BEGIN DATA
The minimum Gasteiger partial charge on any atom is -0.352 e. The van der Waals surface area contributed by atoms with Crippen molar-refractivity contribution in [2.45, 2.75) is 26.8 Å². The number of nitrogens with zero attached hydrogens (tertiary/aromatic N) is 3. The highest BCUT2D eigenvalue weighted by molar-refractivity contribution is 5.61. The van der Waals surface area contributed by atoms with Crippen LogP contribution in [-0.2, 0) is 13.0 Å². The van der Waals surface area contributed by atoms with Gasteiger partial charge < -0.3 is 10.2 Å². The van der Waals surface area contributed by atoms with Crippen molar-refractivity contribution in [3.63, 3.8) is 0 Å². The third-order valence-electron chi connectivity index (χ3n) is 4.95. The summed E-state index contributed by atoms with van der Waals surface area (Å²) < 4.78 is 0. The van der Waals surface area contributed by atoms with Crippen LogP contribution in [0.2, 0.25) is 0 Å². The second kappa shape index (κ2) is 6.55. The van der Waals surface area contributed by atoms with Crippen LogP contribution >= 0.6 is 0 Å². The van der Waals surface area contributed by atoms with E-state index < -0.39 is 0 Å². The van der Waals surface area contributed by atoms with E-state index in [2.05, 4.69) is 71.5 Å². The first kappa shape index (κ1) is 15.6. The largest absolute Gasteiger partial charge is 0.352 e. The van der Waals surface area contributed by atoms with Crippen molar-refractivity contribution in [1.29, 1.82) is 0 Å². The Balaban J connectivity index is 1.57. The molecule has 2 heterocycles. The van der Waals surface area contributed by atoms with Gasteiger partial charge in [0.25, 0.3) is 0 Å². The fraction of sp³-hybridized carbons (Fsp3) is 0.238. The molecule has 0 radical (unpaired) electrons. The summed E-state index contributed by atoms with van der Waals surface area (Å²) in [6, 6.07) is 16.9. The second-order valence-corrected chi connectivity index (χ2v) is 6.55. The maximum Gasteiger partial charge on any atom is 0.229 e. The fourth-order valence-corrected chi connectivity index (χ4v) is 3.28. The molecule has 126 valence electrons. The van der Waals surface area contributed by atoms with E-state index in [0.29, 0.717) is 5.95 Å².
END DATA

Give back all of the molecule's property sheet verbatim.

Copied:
The minimum Gasteiger partial charge on any atom is -0.352 e. The van der Waals surface area contributed by atoms with Crippen molar-refractivity contribution in [2.45, 2.75) is 26.8 Å². The number of nitrogens with zero attached hydrogens (tertiary/aromatic N) is 3. The highest BCUT2D eigenvalue weighted by molar-refractivity contribution is 5.61. The van der Waals surface area contributed by atoms with Crippen LogP contribution in [-0.2, 0) is 13.0 Å². The van der Waals surface area contributed by atoms with Gasteiger partial charge < -0.3 is 10.2 Å². The van der Waals surface area contributed by atoms with Crippen molar-refractivity contribution in [3.63, 3.8) is 0 Å². The third-order valence-electron chi connectivity index (χ3n) is 4.95. The summed E-state index contributed by atoms with van der Waals surface area (Å²) < 4.78 is 0. The van der Waals surface area contributed by atoms with Crippen LogP contribution in [0.2, 0.25) is 0 Å². The second kappa shape index (κ2) is 6.55. The van der Waals surface area contributed by atoms with Crippen LogP contribution >= 0.6 is 0 Å². The van der Waals surface area contributed by atoms with E-state index < -0.39 is 0 Å². The van der Waals surface area contributed by atoms with E-state index in [2.05, 4.69) is 71.5 Å². The first kappa shape index (κ1) is 15.6. The largest absolute Gasteiger partial charge is 0.352 e. The van der Waals surface area contributed by atoms with Crippen molar-refractivity contribution in [1.29, 1.82) is 0 Å². The Balaban J connectivity index is 1.57. The molecule has 2 heterocycles. The van der Waals surface area contributed by atoms with Gasteiger partial charge in [0.25, 0.3) is 0 Å². The fraction of sp³-hybridized carbons (Fsp3) is 0.238. The molecule has 0 radical (unpaired) electrons. The summed E-state index contributed by atoms with van der Waals surface area (Å²) in [6, 6.07) is 16.9. The second-order valence-corrected chi connectivity index (χ2v) is 6.55. The maximum Gasteiger partial charge on any atom is 0.229 e. The fourth-order valence-corrected chi connectivity index (χ4v) is 3.28. The molecule has 126 valence electrons. The van der Waals surface area contributed by atoms with E-state index in [0.29, 0.717) is 5.95 Å².